Ropa vieja (Spanish pronunciation: [ˈro.pa ˈβje.xa]; "old clothes") is known today as one of the national dishes of Cuba, but originated in Spain and is popular in other parts of Latin America as well as the Philippines.
The dishes origins appear to have first arisen among the Sephardic Jews of the Iberian peninsula, as a slow-cooked stew that was prepared to be eaten over the course of a traditionally observed Shabbat, a kind of cholent. Eventually this dish spread to North Africa and to the Canary Islands of Spain.
The dish is believed to be have brought to the Americas by immigrants from the Canary Islands and was first reported to have been cooked in Cuba in 1857 but today is well known as a Cuban national dish.
- Canary Islands - Ropa vieja is served with both garbanzo beans and potatoes Some versions of the dish in the Canaries include other meats including chicken and pork.
- Colombia - the dish is known as both "ropa vieja" and "carne desmechadca" and is often served with rice, fried plantains, or arepas.
- Cuba - ropa vieja is well known as a national dish (most often served with rice and black beans), but famously was off the menu of many ordinary Cubans for a time  during the Special Period of Cuban history, after the fall of the Soviet Union. While some Cubans improvised, substituting lamb for beef during this time  or made special efforts to find beef to make the dish, the dish became commonly available in Cuba again, starting in 2010 with the advent of independent and legal paladares in 2010. Ropa vieja is especially popular among Cuba's Jewish community.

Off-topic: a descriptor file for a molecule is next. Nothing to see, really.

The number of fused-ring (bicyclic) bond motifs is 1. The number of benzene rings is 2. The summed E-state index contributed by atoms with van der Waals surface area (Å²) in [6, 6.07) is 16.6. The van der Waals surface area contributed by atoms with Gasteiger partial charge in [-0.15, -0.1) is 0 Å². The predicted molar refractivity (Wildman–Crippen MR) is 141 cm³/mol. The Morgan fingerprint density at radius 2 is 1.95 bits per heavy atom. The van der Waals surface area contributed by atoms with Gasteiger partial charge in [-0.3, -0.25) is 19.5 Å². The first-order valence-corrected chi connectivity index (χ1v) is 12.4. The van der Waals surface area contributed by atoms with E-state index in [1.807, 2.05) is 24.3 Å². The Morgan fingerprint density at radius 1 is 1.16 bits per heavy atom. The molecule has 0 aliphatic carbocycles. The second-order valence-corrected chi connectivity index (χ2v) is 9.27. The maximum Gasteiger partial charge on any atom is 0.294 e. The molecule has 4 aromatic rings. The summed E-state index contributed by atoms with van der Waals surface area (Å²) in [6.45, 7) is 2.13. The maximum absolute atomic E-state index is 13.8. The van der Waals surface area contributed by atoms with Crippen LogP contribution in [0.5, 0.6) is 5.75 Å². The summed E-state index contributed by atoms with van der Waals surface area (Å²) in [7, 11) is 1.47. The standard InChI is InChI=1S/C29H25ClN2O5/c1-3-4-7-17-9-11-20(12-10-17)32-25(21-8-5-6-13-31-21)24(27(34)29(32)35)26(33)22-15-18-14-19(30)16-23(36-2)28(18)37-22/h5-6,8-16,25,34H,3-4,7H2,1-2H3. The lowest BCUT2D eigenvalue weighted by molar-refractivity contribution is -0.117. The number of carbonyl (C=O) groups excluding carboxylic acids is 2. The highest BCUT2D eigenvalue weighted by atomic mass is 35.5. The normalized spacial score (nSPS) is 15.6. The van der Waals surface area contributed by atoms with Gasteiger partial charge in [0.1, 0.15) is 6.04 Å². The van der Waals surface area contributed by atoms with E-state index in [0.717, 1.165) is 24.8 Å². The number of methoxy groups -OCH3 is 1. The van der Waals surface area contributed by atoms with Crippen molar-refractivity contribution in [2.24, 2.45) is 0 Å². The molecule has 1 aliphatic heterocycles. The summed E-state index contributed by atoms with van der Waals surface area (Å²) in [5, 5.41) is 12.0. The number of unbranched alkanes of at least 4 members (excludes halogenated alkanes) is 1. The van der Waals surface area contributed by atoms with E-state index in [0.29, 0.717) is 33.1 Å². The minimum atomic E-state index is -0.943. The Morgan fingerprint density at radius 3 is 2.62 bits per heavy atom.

- In Nicaragua the dish is called carne desmenuzada, or less commonly ropa vieja. It is made with green bell peppers, onions, garlic, salt, Worcestershire sauce, sugar, and mustard. It is usually served with white rice or alongside gallopinto (national dish of Nicaragua), and fried cheese, fried or boiled plantains.
- In The Philippines ropa vieja includes fish sauce and is served with jasmine rice
- Spain - ropa vieja is a make-do kind of dish in which a cook would stew leftovers in a sofrito base. Chickpeas are almost included in the Spanish version of this dish.
- Venezuela - Like its neighbor Columbia, the dish is called both "ropa vieja" and "carne desmechada." The dish is often served as a filling for arepas as well as other dishes, and is commonly prepared using the herb annatto to provide deeper color. Ropa vieja is also famously a component of the plate known as the Pabellón criollo.
- Other regions - The dish is popular in Honduras, Puerto Rico, and other parts of Latin America, as well as among immigrant communities in the USA.
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